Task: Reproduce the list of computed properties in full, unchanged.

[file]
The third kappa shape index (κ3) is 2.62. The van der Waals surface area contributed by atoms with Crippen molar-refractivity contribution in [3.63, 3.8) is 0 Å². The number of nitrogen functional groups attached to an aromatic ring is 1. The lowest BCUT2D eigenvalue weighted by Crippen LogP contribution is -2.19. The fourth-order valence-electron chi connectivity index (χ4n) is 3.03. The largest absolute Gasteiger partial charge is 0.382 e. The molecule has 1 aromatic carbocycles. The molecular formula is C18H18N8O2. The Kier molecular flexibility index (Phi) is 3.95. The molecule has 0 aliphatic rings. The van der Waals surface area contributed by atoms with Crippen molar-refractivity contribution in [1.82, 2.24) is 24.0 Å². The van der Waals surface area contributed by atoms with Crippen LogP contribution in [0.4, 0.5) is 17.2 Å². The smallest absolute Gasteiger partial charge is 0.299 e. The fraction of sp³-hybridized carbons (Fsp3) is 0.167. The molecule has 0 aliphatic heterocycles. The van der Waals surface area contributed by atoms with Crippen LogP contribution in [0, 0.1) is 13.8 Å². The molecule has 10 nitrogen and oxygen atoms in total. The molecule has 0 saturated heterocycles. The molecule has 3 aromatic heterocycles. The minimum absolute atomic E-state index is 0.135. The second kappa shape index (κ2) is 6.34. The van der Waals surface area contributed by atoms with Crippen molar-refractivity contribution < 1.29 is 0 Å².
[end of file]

The third kappa shape index (κ3) is 2.62. The van der Waals surface area contributed by atoms with Crippen molar-refractivity contribution in [3.63, 3.8) is 0 Å². The number of nitrogen functional groups attached to an aromatic ring is 1. The lowest BCUT2D eigenvalue weighted by Crippen LogP contribution is -2.19. The fourth-order valence-electron chi connectivity index (χ4n) is 3.03. The largest absolute Gasteiger partial charge is 0.382 e. The molecule has 1 aromatic carbocycles. The molecular formula is C18H18N8O2. The Kier molecular flexibility index (Phi) is 3.95. The molecule has 0 aliphatic rings. The van der Waals surface area contributed by atoms with Crippen molar-refractivity contribution in [1.82, 2.24) is 24.0 Å². The van der Waals surface area contributed by atoms with Crippen LogP contribution in [0.4, 0.5) is 17.2 Å². The smallest absolute Gasteiger partial charge is 0.299 e. The fraction of sp³-hybridized carbons (Fsp3) is 0.167. The molecule has 0 aliphatic heterocycles. The van der Waals surface area contributed by atoms with Crippen LogP contribution in [0, 0.1) is 13.8 Å². The molecule has 10 nitrogen and oxygen atoms in total. The molecule has 0 saturated heterocycles. The molecule has 3 aromatic heterocycles. The minimum absolute atomic E-state index is 0.135. The second kappa shape index (κ2) is 6.34. The van der Waals surface area contributed by atoms with Crippen molar-refractivity contribution < 1.29 is 0 Å².